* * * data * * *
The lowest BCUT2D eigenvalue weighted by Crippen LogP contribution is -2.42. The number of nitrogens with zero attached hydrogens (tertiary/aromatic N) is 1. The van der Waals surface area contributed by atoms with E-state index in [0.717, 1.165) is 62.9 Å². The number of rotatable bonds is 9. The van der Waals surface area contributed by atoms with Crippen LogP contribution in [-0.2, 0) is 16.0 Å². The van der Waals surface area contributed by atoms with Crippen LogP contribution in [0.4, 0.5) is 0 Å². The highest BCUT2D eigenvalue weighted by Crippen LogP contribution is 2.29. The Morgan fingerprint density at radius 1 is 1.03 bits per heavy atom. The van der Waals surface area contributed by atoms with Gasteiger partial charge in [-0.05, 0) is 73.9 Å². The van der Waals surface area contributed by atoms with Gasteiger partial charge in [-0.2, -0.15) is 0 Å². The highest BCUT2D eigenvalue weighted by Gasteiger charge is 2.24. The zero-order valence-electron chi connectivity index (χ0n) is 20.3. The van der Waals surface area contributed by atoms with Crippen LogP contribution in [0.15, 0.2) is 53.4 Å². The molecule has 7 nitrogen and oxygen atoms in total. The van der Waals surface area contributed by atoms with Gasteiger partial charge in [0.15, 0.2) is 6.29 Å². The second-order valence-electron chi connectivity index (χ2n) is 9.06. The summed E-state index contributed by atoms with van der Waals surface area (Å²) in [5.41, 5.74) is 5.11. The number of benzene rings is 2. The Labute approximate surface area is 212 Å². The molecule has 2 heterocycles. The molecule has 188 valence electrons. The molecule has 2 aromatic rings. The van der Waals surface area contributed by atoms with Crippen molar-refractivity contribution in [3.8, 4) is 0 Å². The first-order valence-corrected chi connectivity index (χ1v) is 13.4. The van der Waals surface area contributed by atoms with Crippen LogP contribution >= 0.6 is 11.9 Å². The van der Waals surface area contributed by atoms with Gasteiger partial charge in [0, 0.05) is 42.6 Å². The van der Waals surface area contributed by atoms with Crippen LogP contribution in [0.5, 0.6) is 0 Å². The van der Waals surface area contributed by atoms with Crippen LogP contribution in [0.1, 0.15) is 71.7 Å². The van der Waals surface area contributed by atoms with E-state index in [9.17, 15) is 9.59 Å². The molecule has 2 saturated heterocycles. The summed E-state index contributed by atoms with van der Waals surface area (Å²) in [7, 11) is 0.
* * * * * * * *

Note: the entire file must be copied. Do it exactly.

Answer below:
The lowest BCUT2D eigenvalue weighted by Crippen LogP contribution is -2.42. The number of nitrogens with zero attached hydrogens (tertiary/aromatic N) is 1. The van der Waals surface area contributed by atoms with E-state index in [0.717, 1.165) is 62.9 Å². The number of rotatable bonds is 9. The van der Waals surface area contributed by atoms with Crippen LogP contribution in [-0.2, 0) is 16.0 Å². The van der Waals surface area contributed by atoms with Crippen LogP contribution in [0.4, 0.5) is 0 Å². The highest BCUT2D eigenvalue weighted by Crippen LogP contribution is 2.29. The Morgan fingerprint density at radius 1 is 1.03 bits per heavy atom. The van der Waals surface area contributed by atoms with Gasteiger partial charge in [-0.05, 0) is 73.9 Å². The van der Waals surface area contributed by atoms with Gasteiger partial charge in [-0.2, -0.15) is 0 Å². The highest BCUT2D eigenvalue weighted by Gasteiger charge is 2.24. The zero-order valence-electron chi connectivity index (χ0n) is 20.3. The van der Waals surface area contributed by atoms with Crippen LogP contribution in [0.15, 0.2) is 53.4 Å². The molecule has 7 nitrogen and oxygen atoms in total. The van der Waals surface area contributed by atoms with Gasteiger partial charge in [0.15, 0.2) is 6.29 Å². The second-order valence-electron chi connectivity index (χ2n) is 9.06. The summed E-state index contributed by atoms with van der Waals surface area (Å²) in [5.41, 5.74) is 5.11. The number of benzene rings is 2. The Labute approximate surface area is 212 Å². The molecule has 2 heterocycles. The molecule has 188 valence electrons. The molecule has 2 aromatic rings. The van der Waals surface area contributed by atoms with Crippen molar-refractivity contribution in [3.8, 4) is 0 Å². The first-order valence-corrected chi connectivity index (χ1v) is 13.4. The van der Waals surface area contributed by atoms with Crippen LogP contribution >= 0.6 is 11.9 Å². The van der Waals surface area contributed by atoms with Gasteiger partial charge in [0, 0.05) is 42.6 Å². The van der Waals surface area contributed by atoms with Crippen LogP contribution in [0.5, 0.6) is 0 Å². The van der Waals surface area contributed by atoms with Crippen LogP contribution in [0.1, 0.15) is 71.7 Å². The van der Waals surface area contributed by atoms with E-state index in [9.17, 15) is 9.59 Å². The molecule has 2 saturated heterocycles. The summed E-state index contributed by atoms with van der Waals surface area (Å²) in [7, 11) is 0.